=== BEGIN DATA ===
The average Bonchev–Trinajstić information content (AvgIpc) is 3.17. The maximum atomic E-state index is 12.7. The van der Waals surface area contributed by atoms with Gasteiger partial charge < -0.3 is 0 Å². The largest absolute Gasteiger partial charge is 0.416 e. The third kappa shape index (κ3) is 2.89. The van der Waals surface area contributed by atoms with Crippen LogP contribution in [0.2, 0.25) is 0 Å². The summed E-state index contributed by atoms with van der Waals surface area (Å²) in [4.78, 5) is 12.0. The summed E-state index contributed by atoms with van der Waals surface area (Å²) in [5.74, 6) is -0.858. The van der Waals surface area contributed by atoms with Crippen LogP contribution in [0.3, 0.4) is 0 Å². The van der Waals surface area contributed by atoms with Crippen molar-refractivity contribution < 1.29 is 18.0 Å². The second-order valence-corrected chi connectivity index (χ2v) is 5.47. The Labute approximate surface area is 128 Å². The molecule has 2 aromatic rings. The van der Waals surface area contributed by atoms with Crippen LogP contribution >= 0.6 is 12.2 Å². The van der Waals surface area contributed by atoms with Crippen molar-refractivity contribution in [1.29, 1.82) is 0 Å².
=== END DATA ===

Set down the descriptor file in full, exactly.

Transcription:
The average Bonchev–Trinajstić information content (AvgIpc) is 3.17. The maximum atomic E-state index is 12.7. The van der Waals surface area contributed by atoms with Gasteiger partial charge < -0.3 is 0 Å². The largest absolute Gasteiger partial charge is 0.416 e. The third kappa shape index (κ3) is 2.89. The van der Waals surface area contributed by atoms with Crippen LogP contribution in [0.2, 0.25) is 0 Å². The summed E-state index contributed by atoms with van der Waals surface area (Å²) in [4.78, 5) is 12.0. The summed E-state index contributed by atoms with van der Waals surface area (Å²) in [5.74, 6) is -0.858. The van der Waals surface area contributed by atoms with Crippen LogP contribution in [0.3, 0.4) is 0 Å². The van der Waals surface area contributed by atoms with Crippen molar-refractivity contribution < 1.29 is 18.0 Å². The second-order valence-corrected chi connectivity index (χ2v) is 5.47. The Labute approximate surface area is 128 Å². The molecule has 2 aromatic rings. The van der Waals surface area contributed by atoms with Crippen LogP contribution >= 0.6 is 12.2 Å². The van der Waals surface area contributed by atoms with Crippen molar-refractivity contribution in [1.29, 1.82) is 0 Å².